Faculty of Science researchers awarded $750,000 through The New Frontiers in Research Fund Exploration competition

Wednesday, June 2, 2021

Innovative and interdisciplinary research is at the forefront of the Faculty of Science. The New Frontiers in Research Fund (NFRF) has awarded four Waterloo Science researchers a total of $750,000 to advance groundbreaking research. 

Nandita Basu, Professor in the Department of Earth and Environmental Science and Department of Civil

Nandita Basu
and Environmental Engineering has been awarded $250,000 as the lead researcher for a new project Recoupling the Livestock Nutrient Economy: Developing sustainable and integrative solutions to food-water-energy challenges.

This project will evaluate the feasibility of widespread use of bioreactors improve water quality and reduce greenhouse gas emissions (GHG) emissions from a technological, economic, and policy perspective.

“We will investigate the improved use of manure as both a fertilizer and an input to the biogas energy system, and then quantify its impact on water quality and greenhouse gas emissions,” says Basu. “By directly exploring the interconnections between water quality, environmental change and energy sustainability, we are challenging the current research paradigm, and offering a solution pathway to more efficient allocation of our most vital resources.”

Elizabeth Irving (right) and Suzanne Kerns (left).

Dr. Elizabeth Irving, Professor in School of Optometry and Vision Science, alongside Suzanne Kearns, Professor of Aviation, have been awarded $250,000 for the project Innovative Pilot Training and Evidence Based Visual Standards for Aviation.

This project will develop a novel scientific approach to pilot training and assessment as well as evidence-based vision requirements that will dramatically change flight education practice, guide regulatory standards and help mitigate the aviation gender gap. They will use flight simulation, gaze behaviour, cognitive task analysis, consensus modeling, computational modeling and artificial intelligence methods to develop objective metrics for pilot competency at different stages of training (i.e., novice, intermediate, expert). They will also investigate the effects of visual function on gaze behaviour and pilot performance for different levels of task difficulty and pilot expertise.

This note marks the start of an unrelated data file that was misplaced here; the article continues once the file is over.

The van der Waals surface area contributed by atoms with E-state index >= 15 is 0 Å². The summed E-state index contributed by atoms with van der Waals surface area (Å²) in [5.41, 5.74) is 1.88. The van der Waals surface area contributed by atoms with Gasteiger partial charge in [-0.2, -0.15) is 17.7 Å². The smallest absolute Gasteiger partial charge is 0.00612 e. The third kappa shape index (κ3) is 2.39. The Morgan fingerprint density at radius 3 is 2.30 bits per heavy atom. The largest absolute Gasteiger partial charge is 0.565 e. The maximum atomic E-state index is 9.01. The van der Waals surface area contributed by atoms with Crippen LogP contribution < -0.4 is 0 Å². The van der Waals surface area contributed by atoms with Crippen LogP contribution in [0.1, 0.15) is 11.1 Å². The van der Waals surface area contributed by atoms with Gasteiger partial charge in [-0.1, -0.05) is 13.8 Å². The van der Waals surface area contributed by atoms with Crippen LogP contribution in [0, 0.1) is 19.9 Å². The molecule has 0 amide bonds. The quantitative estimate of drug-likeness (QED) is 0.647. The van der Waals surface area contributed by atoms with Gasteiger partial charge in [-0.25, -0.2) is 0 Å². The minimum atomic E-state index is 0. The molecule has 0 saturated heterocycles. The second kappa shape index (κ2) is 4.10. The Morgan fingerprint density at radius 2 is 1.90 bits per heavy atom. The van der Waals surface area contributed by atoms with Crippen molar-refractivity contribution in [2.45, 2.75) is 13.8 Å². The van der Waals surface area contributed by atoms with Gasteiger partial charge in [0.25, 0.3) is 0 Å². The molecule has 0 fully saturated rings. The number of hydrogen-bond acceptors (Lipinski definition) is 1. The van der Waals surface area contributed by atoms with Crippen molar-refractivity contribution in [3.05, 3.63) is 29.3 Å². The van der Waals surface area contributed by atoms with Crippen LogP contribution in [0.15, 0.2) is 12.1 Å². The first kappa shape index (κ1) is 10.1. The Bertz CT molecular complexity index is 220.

Trevor Charles, Professor in the Department of

Trevor Charles.
Biology, in collaboration with Boxin Zhao, Professor in Chemical Engineering were awarded $250,000 for their project titled Synergistic Photocatalytic and Biocatalytic Degradation for Controlling Microplastic Pollution. 

This research looks to address the growing amount of synthetic plastic pollution, with a focus on microplastics which readily escape from the wastewater treatment systems and pose a direct threat to aquatic microorganisms and environments. This project will investigate and develop innovative ways to resolve the problem of microplastics pollution, to help enable a sustainable and circular economy through combination of membrane, photo- and bio-catalytic treatments to accelerating the degradation of microplastic particles that can be recovered from wastewater or natural environments. 

These projects were three of the six selected at the University of Waterloo for funding. A total of 117 projects across Canada were funded by the New Frontiers in Research Fund announced this week, totaling $14.5 million awarded to researchers. The fund’s Exploration stream specifically targets interdisciplinary, high-risk, high-reward research that defies current models, bridges disciplines in novel ways, or tackles fundamental problems from new perspectives.

“Research that takes great risks advances the way we think about the issues that impact Canadians,” says The Honourable François-Philippe Champagne, Minister of Innovation, Science and Industry. “The Government of Canada is supporting researchers who are exploring bold new directions that could change lives and position Canada at the forefront of global research and innovation."